South Korea: War-torn border with North Korea draws nature tourism

In Chorwon, where battles between North and South Korea once raged, tourists are taking to verdant beauty and rusty tanks.

By , Correspondent

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    Former Communist Party headquarters in Chorwon.
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A local, slice-of-life story from a Monitor correspondent.

CHORWON, SOUTH KOREA – From the desolation of war, this district of craggy ridges, wooded valleys, and verdant farmland near the border with North Korea is rising again as a tourist destination for nature lovers.

Where battles once raged, rafters brave rocks and boulders, visitors ease into hot springs, hikers wander by mountain streams, and worshipers pray at ancient Buddhist temples, many now restored. Relics of fighting compete with the rugged landscape for the attention of visitors eager for reminders of history – and a vision of nature’s ability to renew itself.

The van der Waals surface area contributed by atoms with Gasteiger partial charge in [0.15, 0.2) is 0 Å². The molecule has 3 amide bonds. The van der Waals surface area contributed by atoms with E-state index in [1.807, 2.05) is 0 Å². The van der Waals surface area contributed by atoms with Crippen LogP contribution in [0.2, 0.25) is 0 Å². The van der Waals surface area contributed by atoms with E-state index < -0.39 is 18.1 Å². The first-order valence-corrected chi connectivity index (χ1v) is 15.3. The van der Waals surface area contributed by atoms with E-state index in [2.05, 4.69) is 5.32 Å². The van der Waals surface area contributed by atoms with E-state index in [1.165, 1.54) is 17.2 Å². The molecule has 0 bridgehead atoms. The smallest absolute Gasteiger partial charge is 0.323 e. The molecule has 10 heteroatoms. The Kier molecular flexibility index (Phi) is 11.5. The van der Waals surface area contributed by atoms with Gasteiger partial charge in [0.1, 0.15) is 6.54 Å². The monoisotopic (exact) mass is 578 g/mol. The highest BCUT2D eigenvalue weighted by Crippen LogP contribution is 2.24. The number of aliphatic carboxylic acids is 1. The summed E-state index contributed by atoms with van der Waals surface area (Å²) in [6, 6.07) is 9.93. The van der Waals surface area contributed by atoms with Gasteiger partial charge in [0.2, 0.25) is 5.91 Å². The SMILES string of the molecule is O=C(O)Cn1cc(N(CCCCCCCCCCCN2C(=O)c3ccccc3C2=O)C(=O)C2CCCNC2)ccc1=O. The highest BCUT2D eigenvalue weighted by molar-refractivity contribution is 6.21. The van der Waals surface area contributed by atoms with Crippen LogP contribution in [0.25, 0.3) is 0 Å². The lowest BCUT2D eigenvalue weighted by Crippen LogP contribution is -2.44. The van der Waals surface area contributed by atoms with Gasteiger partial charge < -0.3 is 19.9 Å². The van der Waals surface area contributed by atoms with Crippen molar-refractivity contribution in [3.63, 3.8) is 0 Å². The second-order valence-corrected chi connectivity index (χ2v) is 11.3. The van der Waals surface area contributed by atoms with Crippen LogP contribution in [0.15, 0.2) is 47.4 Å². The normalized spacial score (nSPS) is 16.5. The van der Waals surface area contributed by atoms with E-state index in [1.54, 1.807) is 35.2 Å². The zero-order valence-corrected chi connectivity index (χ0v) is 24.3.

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The rusted, twisted remains of a locomotive and two passenger cars lie on abandoned railroad tracks that once ran through the district into North Korea before the division of the Korean peninsula at the 38th parallel at the end of World War II.

Since the signing of the Korean War armistice in July 1953, both nations have stayed on separate sides of a demilitarized zone (DMZ) that stretches 155 miles across the Korean peninsula. From a hill overlooking the DMZ here, one glimpses South Korean soldiers at a guard post in the barbed wire on the southern side.

In 1975, South Korean soldiers discovered the North Koreans had dug a tunnel for infiltrating troops into the South. Today, visitors can walk 150 feet down a long stairway to view it. In the town, the skeletal remains of a Workers’ Party headquarters, once a stolid three-story office, dominate the scene. Markers in front tell of the torture of South Koreans in chambers inside.

“This town had many buildings,” says the guide. “They were completely destroyed in the war.” Years later, the natural beauty of the region springs anew. As the two Koreas move haltingly toward reconciliation, a small museum contrasts war and peace.

“Here you can compare and contrast the lifestyles of North and South Korea,” says the guide. “Lots of material are on exhibition about the vision of a reunited Korea.” Outside, old airplanes and tanks rest peacefully on the grass.

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